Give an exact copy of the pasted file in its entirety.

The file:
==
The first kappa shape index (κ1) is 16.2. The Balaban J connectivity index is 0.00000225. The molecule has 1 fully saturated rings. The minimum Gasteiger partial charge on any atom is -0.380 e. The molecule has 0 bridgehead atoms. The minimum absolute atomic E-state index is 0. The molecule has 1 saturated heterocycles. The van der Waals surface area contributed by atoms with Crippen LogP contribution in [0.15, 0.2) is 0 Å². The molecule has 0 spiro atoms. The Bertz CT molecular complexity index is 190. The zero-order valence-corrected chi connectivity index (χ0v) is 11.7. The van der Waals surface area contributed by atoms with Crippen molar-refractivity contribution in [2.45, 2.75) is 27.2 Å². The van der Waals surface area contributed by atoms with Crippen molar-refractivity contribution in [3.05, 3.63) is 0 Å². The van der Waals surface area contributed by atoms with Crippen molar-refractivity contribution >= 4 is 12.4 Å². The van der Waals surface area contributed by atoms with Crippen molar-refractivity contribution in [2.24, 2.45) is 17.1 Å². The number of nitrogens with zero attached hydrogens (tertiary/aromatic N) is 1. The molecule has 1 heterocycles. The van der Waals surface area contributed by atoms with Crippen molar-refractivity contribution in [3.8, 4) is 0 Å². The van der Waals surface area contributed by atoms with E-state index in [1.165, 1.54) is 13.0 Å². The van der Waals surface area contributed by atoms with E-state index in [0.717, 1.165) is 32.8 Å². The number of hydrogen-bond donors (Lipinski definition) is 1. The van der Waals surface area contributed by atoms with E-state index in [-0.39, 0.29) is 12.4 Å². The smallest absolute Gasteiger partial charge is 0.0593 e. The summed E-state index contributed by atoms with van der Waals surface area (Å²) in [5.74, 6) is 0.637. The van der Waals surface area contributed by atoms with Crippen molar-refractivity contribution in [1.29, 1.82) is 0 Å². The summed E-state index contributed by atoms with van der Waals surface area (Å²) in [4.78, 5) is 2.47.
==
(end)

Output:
The first kappa shape index (κ1) is 16.2. The Balaban J connectivity index is 0.00000225. The molecule has 1 fully saturated rings. The minimum Gasteiger partial charge on any atom is -0.380 e. The molecule has 0 bridgehead atoms. The minimum absolute atomic E-state index is 0. The molecule has 1 saturated heterocycles. The van der Waals surface area contributed by atoms with Crippen LogP contribution in [0.15, 0.2) is 0 Å². The molecule has 0 spiro atoms. The Bertz CT molecular complexity index is 190. The zero-order valence-corrected chi connectivity index (χ0v) is 11.7. The van der Waals surface area contributed by atoms with Crippen molar-refractivity contribution in [2.45, 2.75) is 27.2 Å². The van der Waals surface area contributed by atoms with Crippen molar-refractivity contribution in [3.05, 3.63) is 0 Å². The van der Waals surface area contributed by atoms with Crippen molar-refractivity contribution >= 4 is 12.4 Å². The van der Waals surface area contributed by atoms with Crippen molar-refractivity contribution in [2.24, 2.45) is 17.1 Å². The number of nitrogens with zero attached hydrogens (tertiary/aromatic N) is 1. The molecule has 1 heterocycles. The van der Waals surface area contributed by atoms with Crippen molar-refractivity contribution in [3.8, 4) is 0 Å². The van der Waals surface area contributed by atoms with E-state index in [1.165, 1.54) is 13.0 Å². The van der Waals surface area contributed by atoms with E-state index in [0.717, 1.165) is 32.8 Å². The number of hydrogen-bond donors (Lipinski definition) is 1. The van der Waals surface area contributed by atoms with E-state index in [-0.39, 0.29) is 12.4 Å². The smallest absolute Gasteiger partial charge is 0.0593 e. The summed E-state index contributed by atoms with van der Waals surface area (Å²) in [5.74, 6) is 0.637. The van der Waals surface area contributed by atoms with Crippen molar-refractivity contribution in [1.29, 1.82) is 0 Å². The summed E-state index contributed by atoms with van der Waals surface area (Å²) in [4.78, 5) is 2.47.